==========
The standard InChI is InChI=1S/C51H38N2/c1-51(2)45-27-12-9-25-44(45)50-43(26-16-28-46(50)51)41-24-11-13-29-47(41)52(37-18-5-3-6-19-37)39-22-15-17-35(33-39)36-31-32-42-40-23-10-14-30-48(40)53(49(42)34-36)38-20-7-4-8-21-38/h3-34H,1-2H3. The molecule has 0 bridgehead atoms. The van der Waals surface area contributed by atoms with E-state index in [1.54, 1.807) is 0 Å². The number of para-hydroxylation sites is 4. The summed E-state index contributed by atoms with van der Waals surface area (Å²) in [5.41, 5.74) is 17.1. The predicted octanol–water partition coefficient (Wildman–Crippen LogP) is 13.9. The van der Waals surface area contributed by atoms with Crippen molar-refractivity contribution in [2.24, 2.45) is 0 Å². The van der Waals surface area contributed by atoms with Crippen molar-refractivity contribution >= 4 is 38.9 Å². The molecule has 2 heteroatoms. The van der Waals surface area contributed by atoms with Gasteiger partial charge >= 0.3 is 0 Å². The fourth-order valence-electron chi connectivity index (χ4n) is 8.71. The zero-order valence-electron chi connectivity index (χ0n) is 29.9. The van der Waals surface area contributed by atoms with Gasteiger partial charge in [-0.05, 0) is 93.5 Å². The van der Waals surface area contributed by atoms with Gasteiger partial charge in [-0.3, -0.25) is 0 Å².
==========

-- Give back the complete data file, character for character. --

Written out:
The standard InChI is InChI=1S/C51H38N2/c1-51(2)45-27-12-9-25-44(45)50-43(26-16-28-46(50)51)41-24-11-13-29-47(41)52(37-18-5-3-6-19-37)39-22-15-17-35(33-39)36-31-32-42-40-23-10-14-30-48(40)53(49(42)34-36)38-20-7-4-8-21-38/h3-34H,1-2H3. The molecule has 0 bridgehead atoms. The van der Waals surface area contributed by atoms with E-state index in [1.54, 1.807) is 0 Å². The number of para-hydroxylation sites is 4. The summed E-state index contributed by atoms with van der Waals surface area (Å²) in [5.41, 5.74) is 17.1. The predicted octanol–water partition coefficient (Wildman–Crippen LogP) is 13.9. The van der Waals surface area contributed by atoms with Crippen molar-refractivity contribution in [2.24, 2.45) is 0 Å². The van der Waals surface area contributed by atoms with Crippen molar-refractivity contribution >= 4 is 38.9 Å². The molecule has 2 heteroatoms. The van der Waals surface area contributed by atoms with Gasteiger partial charge >= 0.3 is 0 Å². The fourth-order valence-electron chi connectivity index (χ4n) is 8.71. The zero-order valence-electron chi connectivity index (χ0n) is 29.9. The van der Waals surface area contributed by atoms with Gasteiger partial charge in [-0.05, 0) is 93.5 Å². The van der Waals surface area contributed by atoms with Gasteiger partial charge in [-0.3, -0.25) is 0 Å².